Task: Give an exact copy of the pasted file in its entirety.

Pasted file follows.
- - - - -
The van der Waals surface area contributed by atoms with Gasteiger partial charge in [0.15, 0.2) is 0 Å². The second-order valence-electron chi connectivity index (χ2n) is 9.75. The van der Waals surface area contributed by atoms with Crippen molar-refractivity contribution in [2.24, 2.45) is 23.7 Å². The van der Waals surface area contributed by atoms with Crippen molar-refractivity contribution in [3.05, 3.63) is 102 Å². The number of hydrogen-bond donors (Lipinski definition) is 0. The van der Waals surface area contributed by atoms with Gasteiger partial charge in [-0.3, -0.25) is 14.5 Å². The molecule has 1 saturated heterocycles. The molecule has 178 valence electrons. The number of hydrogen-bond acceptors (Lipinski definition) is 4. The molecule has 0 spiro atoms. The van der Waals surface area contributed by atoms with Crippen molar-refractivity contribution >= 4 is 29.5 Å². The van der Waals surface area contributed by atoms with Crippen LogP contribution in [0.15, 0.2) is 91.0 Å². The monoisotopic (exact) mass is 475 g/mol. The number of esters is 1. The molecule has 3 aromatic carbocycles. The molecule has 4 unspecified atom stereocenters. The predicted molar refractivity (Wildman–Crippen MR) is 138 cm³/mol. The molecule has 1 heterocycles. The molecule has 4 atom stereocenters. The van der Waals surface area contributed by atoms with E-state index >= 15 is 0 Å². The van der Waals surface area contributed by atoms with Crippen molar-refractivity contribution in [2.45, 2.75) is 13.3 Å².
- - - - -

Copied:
The van der Waals surface area contributed by atoms with Gasteiger partial charge in [0.15, 0.2) is 0 Å². The second-order valence-electron chi connectivity index (χ2n) is 9.75. The van der Waals surface area contributed by atoms with Crippen molar-refractivity contribution in [2.24, 2.45) is 23.7 Å². The van der Waals surface area contributed by atoms with Crippen molar-refractivity contribution in [3.05, 3.63) is 102 Å². The number of hydrogen-bond donors (Lipinski definition) is 0. The van der Waals surface area contributed by atoms with Gasteiger partial charge in [-0.3, -0.25) is 14.5 Å². The molecule has 1 saturated heterocycles. The molecule has 178 valence electrons. The number of hydrogen-bond acceptors (Lipinski definition) is 4. The molecule has 0 spiro atoms. The van der Waals surface area contributed by atoms with Crippen molar-refractivity contribution >= 4 is 29.5 Å². The van der Waals surface area contributed by atoms with Crippen LogP contribution in [0.15, 0.2) is 91.0 Å². The monoisotopic (exact) mass is 475 g/mol. The number of esters is 1. The molecule has 3 aromatic carbocycles. The molecule has 4 unspecified atom stereocenters. The predicted molar refractivity (Wildman–Crippen MR) is 138 cm³/mol. The molecule has 1 heterocycles. The molecule has 4 atom stereocenters. The van der Waals surface area contributed by atoms with E-state index >= 15 is 0 Å². The van der Waals surface area contributed by atoms with Crippen molar-refractivity contribution in [2.45, 2.75) is 13.3 Å².